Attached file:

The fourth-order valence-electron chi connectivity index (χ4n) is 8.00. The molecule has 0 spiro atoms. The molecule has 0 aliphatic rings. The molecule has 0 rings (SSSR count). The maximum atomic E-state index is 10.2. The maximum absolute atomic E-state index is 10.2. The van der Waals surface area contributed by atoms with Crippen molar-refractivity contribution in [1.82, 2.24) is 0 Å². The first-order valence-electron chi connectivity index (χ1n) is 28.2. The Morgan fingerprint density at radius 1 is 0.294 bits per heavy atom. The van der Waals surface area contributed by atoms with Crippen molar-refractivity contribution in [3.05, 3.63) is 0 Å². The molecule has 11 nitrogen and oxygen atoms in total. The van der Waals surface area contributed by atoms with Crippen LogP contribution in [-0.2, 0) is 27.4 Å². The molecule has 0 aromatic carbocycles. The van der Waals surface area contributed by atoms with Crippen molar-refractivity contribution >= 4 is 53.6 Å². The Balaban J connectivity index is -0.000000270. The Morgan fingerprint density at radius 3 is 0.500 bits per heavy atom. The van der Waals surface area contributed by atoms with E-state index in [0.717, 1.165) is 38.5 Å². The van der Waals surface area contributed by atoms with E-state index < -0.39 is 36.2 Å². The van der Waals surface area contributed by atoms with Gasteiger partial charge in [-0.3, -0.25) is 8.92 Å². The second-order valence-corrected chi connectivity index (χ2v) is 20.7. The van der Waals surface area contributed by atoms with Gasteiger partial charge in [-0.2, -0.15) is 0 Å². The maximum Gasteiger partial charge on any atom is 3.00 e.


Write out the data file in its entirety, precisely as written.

The fourth-order valence-electron chi connectivity index (χ4n) is 8.00. The molecule has 0 spiro atoms. The molecule has 0 aliphatic rings. The molecule has 0 rings (SSSR count). The maximum atomic E-state index is 10.2. The maximum absolute atomic E-state index is 10.2. The van der Waals surface area contributed by atoms with Crippen molar-refractivity contribution in [1.82, 2.24) is 0 Å². The first-order valence-electron chi connectivity index (χ1n) is 28.2. The Morgan fingerprint density at radius 1 is 0.294 bits per heavy atom. The van der Waals surface area contributed by atoms with Crippen molar-refractivity contribution in [3.05, 3.63) is 0 Å². The molecule has 11 nitrogen and oxygen atoms in total. The van der Waals surface area contributed by atoms with Crippen LogP contribution in [-0.2, 0) is 27.4 Å². The molecule has 0 aromatic carbocycles. The van der Waals surface area contributed by atoms with Crippen molar-refractivity contribution >= 4 is 53.6 Å². The Balaban J connectivity index is -0.000000270. The Morgan fingerprint density at radius 3 is 0.500 bits per heavy atom. The van der Waals surface area contributed by atoms with E-state index in [0.717, 1.165) is 38.5 Å². The van der Waals surface area contributed by atoms with E-state index < -0.39 is 36.2 Å². The van der Waals surface area contributed by atoms with Gasteiger partial charge in [-0.3, -0.25) is 8.92 Å². The second-order valence-corrected chi connectivity index (χ2v) is 20.7. The van der Waals surface area contributed by atoms with Gasteiger partial charge in [-0.2, -0.15) is 0 Å². The maximum Gasteiger partial charge on any atom is 3.00 e.